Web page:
AUTOBRITANNIA.NET RATING: 8/10
The Humble Opinion:
Not only is the F an incredible machine, its also a work of art. It looks pretty and aggressive in equal measures with plenty of minerals to either reward or relax the driver. Once the power and the sharpness is mastered, the car is equally at home on opposite lock or on the opposite side of the road cruising along the European roads.
Does the extra expense over the 380Ps V6 model make a case for itself? That’s a tough one as the V8 sounds utterly superb in side or outside the car and offers even more performance than before. But it’s not enough to justify the extra money as I feel this 550Ps machine is wasted on our dreadful congested British road network. However, if you regularly travel far afield into Europe or have access to your own race-track, it just has to be done… you cannot beat the sound of a supercharged V8. Also, averaging just over 20mpg, it’s not that bad on the fuel considering the utterly Earth shattering performance.
All it needs its a nip and tuck in the quality department to really really stand proud, we like the F Type for its ultra cool looks and scintillating road manners but we reckon the 3.0 V6 S is the one to go for if you are wearing your sensible head.
Model Tested: Jaguar F-Type R Coupe
Produced By: Jaguar Land Rover Group Castle Bromwich UK
Price As Tested: £94.255 including options
Engine: 5.0 V8 Supercharged petrol
Power: 550Ps with 680Nm of torque
Performance: 0 – 60 in 4 seconds 186mph*
Emissions: 253 G/Km
Economy: 25.5mpg combined (claimed) 21.8mpg on test
Transmission: ZF 8 speed electronic auto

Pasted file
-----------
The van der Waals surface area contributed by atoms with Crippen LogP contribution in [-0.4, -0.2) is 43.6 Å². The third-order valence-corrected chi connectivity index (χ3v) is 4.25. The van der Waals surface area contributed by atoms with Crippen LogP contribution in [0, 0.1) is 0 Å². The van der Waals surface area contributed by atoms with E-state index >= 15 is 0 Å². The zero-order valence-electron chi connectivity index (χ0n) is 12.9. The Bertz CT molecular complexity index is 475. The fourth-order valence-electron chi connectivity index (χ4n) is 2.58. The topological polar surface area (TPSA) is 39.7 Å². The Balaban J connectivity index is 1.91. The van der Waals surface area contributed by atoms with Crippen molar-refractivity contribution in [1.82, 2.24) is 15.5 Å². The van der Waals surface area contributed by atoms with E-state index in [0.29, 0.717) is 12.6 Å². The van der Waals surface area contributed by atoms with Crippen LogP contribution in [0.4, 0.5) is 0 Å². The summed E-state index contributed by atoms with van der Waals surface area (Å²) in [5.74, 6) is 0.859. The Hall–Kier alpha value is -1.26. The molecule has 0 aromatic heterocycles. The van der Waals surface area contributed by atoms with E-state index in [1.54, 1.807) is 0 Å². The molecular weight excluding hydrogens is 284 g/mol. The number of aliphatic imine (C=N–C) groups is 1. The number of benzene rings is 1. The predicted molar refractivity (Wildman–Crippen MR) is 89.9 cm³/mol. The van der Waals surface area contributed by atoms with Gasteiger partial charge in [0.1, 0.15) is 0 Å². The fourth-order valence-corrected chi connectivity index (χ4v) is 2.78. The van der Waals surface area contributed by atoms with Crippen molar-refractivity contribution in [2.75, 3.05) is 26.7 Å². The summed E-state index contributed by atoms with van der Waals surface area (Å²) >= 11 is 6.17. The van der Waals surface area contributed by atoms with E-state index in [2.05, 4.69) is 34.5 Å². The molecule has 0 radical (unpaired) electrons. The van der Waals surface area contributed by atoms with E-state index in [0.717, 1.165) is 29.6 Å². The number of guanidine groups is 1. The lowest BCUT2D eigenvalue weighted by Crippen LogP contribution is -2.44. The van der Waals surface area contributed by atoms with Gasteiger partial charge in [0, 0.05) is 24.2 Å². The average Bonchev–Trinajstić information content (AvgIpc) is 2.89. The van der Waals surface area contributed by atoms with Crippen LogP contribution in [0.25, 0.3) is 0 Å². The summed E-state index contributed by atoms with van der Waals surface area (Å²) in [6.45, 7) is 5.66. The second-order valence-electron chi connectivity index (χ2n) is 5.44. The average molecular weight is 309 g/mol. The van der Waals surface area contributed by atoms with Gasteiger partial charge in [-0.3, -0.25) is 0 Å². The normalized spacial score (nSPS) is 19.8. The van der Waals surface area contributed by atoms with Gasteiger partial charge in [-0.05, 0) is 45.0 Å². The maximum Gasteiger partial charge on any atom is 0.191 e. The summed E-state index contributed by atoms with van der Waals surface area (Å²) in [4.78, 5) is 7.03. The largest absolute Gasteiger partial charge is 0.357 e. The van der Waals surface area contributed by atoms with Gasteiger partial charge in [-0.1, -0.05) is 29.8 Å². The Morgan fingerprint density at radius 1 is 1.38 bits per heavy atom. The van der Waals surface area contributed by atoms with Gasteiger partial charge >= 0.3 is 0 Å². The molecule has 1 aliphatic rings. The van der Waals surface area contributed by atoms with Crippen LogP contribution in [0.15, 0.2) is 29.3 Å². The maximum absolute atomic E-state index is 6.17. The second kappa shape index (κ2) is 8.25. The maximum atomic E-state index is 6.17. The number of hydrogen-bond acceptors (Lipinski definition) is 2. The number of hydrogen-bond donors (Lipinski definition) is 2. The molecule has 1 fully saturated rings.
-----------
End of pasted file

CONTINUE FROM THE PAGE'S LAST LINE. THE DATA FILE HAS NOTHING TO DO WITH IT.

Suspension: All round independent coils with double wishbones
Brakes: Vented discs all round with electronic park brake
*Manufacturers Claimed Figures
Equipment Highlights: Leather trim with hand stitching detail – Upgraded brakes – Cruise control and speed limiter – Bi Xenon headlamps – 20″ alloy wheels – Sat Nav / Bluetooth & Multi media system – Automatic climate control – Reverse parking camera – Quad tailpipe and adaptive sports exhaust – Electronic active rear differential – Configurable interior mood lighting.
THE HIGHS: Awesome performance – Superb styling cues – Terrific handling and grip – Engine soundtrack – Off boil refinement – Comfy and supportive seats – Attracts admiring looks everywhere you travel – A credible piece of British design and ingenuity – The modern face of a forward looking Jaguar – A truly stunning and capable machine.
THE LOWS: Adaptive exhaust can get tiresome and embarrassing in certain environments – Expensive in R form – Some quality improvements needed to bits of minor trim – Needs to be driven with absolute care until used to – Lesser models make better sense finance wise.
For more information on the Jaguar F-Type CLICK HERE